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Research Papers: Variability/Uncertainty in D3

Modeling the Variability of Glenoid Geometry in Intact and Osteoarthritic Shoulders

[+] Author and Article Information
Charlotte M. de Vries

Department of Mechanical Engineering,
The Pennsylvania State University Erie,
Erie, PA 16510
e-mail: devries@psu.edu

Matthew B. Parkinson

Engineering Design Program,
Department of Mechanical Engineering,
The Pennsylvania State University,
University Park, PA 16802
e-mail: parkinson@psu.edu

1Corresponding author.

Contributed by the Design Automation Committee of ASME for publication in the JOURNAL OF MECHANICAL DESIGN. Manuscript received January 27, 2017; final manuscript received July 19, 2017; published online October 2, 2017. Assoc. Editor: Charlie C. L. Wang.

J. Mech. Des 139(11), 111410 (Oct 02, 2017) (8 pages) Paper No: MD-17-1066; doi: 10.1115/1.4037408 History: Received January 27, 2017; Revised July 19, 2017

The objective of this research is to model the geometric variability of the glenoid of the scapula. The glenoid is the “socket” component of the “ball and socket” connection of the shoulder joint. The model must capture the observed variability with sufficient resolution such that it informs both operative and design decisions. Creating the model required the application of existing mathematical and statistical modeling approaches, including geometric fitting, radial basis functions (RBFs), and principal component analysis (PCA). The landmark identification process represented the glenoid in a new manner. This work was validated against existing approaches and computed tomography (CT) scans from 42 patients. Information on the range of shoulder geometries can assist with preoperative planning as well as implant design for total shoulder arthroplasty (TSA). PCA was used to quantify the variability of shape across landmarks used to represent the glenoid shape. These landmark locations could be used to generate full surface meshes of existing glenoids or new glenoid models synthesized by changing principal components (PC). The process of creation of these shoulder geometries may be useful for the study of other joints. The models created will help surgeons and engineers to understand the effects of osteoarthritis on bone geometry, as well as the range of variability present in healthy shoulders.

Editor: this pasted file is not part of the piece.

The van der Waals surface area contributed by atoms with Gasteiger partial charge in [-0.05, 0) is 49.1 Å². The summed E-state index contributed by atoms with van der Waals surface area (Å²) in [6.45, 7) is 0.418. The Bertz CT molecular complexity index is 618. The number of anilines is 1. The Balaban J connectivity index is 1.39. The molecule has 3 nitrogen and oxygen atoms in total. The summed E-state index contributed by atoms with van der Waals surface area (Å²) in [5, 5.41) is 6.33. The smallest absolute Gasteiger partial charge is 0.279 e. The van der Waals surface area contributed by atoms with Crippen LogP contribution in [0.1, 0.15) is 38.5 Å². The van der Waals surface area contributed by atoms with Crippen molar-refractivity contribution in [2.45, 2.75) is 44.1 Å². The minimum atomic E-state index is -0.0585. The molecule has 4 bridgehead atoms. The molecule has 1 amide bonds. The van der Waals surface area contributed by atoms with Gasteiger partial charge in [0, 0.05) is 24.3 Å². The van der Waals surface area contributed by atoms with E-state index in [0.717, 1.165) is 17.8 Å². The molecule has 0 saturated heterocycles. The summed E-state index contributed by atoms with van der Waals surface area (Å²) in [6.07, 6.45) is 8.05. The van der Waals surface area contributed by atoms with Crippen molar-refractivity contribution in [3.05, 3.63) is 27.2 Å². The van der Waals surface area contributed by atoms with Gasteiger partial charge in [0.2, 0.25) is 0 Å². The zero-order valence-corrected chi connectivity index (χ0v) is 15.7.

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Figures

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Fig. 1

The lateral and dorsal views of a healthy left scapula labeled with the parts described in this report. A directional compass is listed at the bottom right of each view. This image was created in osirix using the CT scan of a patient.

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Fig. 2

The osirix 3D volume rendering of a CT scan of a patient, with the bone CT scan presets. The scapula is not isolated, but is seen with the humerus, clavicle, and rib cage. The humerus and scapula are labeled, along with the glenoid and humeral head at the joint.

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Fig. 3

Overview of the method used to create the glenoid models and validate them. This paper discusses the four tasks completed using the processed CT scans: quantify geometry, meshless representation, quantify variability, and synthesize new glenoids. A description of each task can be found in Sec. 3.

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Fig. 4

To determine the orientation of the glenoid relative to the scapula, a sphere is fit to the concave face of the glenoid

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Fig. 5

The process to validate the each glenoid used to represent base glenoid mesh

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Fig. 6

The glenoid and vault created using the mean version of the data. All other shoulders are used by adding linear combinations of the PCs.

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Fig. 7

The curvature, version, and inclination of the synthesized shoulders created by varying PC 1 and PC 2: (a) curvature, (b) version, and (c) inclination

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Fig. 8

A visualization of the transformed glenoids created by varying PC 1 and PC 2. The darker shading represents the PC score density of the intact population. The lighter shading in the bottom right corner represents the PC score density of osteoarthritic shoulders.

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